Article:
Date of Award


Degree Type


Degree Name

Master of Science in Fisheries, Animal and Veterinary Science


Animal Science


Fisheries, Animal and Veterinary Science

First Advisor

Murn M. Nippo


Although sheep are thought to be the first domesticated food animal, and have been around for thousands of years, little is known about their social structure. Knowing some of the behaviors exhibited by sheep has already helped shape modern animal husbandry. Becoming familiar with more of the vast array of social behaviors used by sheep could benefit animal husbandry even further. In the wild, sheep graze on large areas of land where there is little competition for food. However, some domesticated sheep spend very little time on open ranges and are often and are often forced to compete over condensed sources of food such as grain, in small troughs. Unnatural competition can lead to potential problems. The most significant problem that develops from competition is that dominant animals may be able to get a large amount of feed, while more subordinate animals may not get any at all. This can also pose problems in the growth rates of domestic sheep. Problems can also escalate when it comes time to breed sheep. Subordinate ewes may not be getting the feed they require to produce healthy offspring. If births do not go smoothly, the ewes still may not be able to supply enough milk to their offspring to keep them healthy.

Animal husbandry may be improved if there is a way to identify the most dominant and subordinate animals in the flock. We do know hat dominance hierarchies do exist in domestic sheep flocks. These hierarchies can be bidirectional or non-linear so that dominance over one another is not always absolute. It is a complicated system that deserves to be examined. To learn more about the social structure of the domestic sheep, an observational study with the Dorset ewes on Peckham Farm at URI was conducted.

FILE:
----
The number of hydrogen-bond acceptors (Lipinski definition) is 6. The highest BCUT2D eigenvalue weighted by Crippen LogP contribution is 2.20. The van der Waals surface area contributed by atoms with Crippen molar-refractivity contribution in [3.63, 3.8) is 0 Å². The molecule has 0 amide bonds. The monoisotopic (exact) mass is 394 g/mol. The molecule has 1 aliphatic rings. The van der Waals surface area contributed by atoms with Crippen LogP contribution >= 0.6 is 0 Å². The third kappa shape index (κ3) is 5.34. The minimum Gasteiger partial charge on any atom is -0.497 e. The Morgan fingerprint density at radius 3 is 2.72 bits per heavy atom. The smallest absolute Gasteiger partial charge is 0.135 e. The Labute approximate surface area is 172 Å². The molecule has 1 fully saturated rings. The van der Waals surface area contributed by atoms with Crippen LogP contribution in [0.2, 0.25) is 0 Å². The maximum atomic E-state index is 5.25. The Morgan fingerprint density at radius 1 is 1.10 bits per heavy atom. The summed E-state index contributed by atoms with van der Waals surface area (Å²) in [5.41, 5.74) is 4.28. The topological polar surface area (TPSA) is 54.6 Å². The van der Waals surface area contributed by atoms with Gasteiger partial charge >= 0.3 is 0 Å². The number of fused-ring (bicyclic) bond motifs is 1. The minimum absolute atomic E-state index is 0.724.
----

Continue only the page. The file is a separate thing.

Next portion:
Several initial observations were made to become familiar with the most commonly used behaviors. After the behaviors were identified, the ewes were labeled with a special wax crayon so they could easily be distinguished from one another without disturbance. The ewes had been previously kept in two different pens. They were not moved because they had already established social relations with one another. Also, keeping them separate meant there weren't too many for one person to keep track of. A worksheet was constructed in which the behaviors each had their own column. Then, in one-hour increments the identification numbers of the sheep who had exhibited the behavior(s) was documented. After sixty hours of observations were complete, the data was analyzed.

There were two dominant behaviors that were statistically significant for the different age groups of sheep and four behaviors, three of which were dominant, that were statistically significant for the weights of sheep. Correlations tables show positive correlations between dominant behaviors and age, and positive correlations between both dominant and subordinate behavior and weights. Because there was a statistical significance between dominant behaviors and aspects of weight and age, there is evidence of a dominance hierarchy within the domestic flock. It is not certain if the dominance is based more on age or weight and appears to be a combination of them both.



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